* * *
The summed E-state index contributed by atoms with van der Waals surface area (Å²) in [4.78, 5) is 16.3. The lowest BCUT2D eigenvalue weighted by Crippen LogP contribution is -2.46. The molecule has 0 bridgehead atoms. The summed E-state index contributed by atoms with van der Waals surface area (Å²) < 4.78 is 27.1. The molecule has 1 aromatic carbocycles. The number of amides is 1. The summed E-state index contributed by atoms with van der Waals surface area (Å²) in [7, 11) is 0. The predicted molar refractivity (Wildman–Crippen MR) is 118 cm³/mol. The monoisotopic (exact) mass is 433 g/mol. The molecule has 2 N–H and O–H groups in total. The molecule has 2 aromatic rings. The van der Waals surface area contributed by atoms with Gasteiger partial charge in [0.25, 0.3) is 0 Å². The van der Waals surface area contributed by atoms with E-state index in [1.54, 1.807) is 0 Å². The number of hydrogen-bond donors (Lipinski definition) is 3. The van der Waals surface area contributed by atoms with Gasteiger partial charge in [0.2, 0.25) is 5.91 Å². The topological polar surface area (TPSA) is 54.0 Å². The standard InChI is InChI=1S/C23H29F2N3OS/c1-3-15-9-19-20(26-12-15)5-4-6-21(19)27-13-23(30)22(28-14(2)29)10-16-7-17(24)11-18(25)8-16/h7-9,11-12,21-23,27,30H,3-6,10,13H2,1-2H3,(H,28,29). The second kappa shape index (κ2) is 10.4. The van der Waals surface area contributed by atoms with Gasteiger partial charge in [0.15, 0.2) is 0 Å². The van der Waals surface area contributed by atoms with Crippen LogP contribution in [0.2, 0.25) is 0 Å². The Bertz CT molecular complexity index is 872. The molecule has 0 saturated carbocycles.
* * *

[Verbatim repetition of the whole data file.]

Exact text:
The summed E-state index contributed by atoms with van der Waals surface area (Å²) in [4.78, 5) is 16.3. The lowest BCUT2D eigenvalue weighted by Crippen LogP contribution is -2.46. The molecule has 0 bridgehead atoms. The summed E-state index contributed by atoms with van der Waals surface area (Å²) < 4.78 is 27.1. The molecule has 1 aromatic carbocycles. The number of amides is 1. The summed E-state index contributed by atoms with van der Waals surface area (Å²) in [7, 11) is 0. The predicted molar refractivity (Wildman–Crippen MR) is 118 cm³/mol. The monoisotopic (exact) mass is 433 g/mol. The molecule has 2 N–H and O–H groups in total. The molecule has 2 aromatic rings. The van der Waals surface area contributed by atoms with Gasteiger partial charge in [0.25, 0.3) is 0 Å². The van der Waals surface area contributed by atoms with E-state index in [1.54, 1.807) is 0 Å². The number of hydrogen-bond donors (Lipinski definition) is 3. The van der Waals surface area contributed by atoms with Gasteiger partial charge in [0.2, 0.25) is 5.91 Å². The topological polar surface area (TPSA) is 54.0 Å². The standard InChI is InChI=1S/C23H29F2N3OS/c1-3-15-9-19-20(26-12-15)5-4-6-21(19)27-13-23(30)22(28-14(2)29)10-16-7-17(24)11-18(25)8-16/h7-9,11-12,21-23,27,30H,3-6,10,13H2,1-2H3,(H,28,29). The second kappa shape index (κ2) is 10.4. The van der Waals surface area contributed by atoms with Gasteiger partial charge in [0.15, 0.2) is 0 Å². The van der Waals surface area contributed by atoms with Crippen LogP contribution in [0.2, 0.25) is 0 Å². The Bertz CT molecular complexity index is 872. The molecule has 0 saturated carbocycles.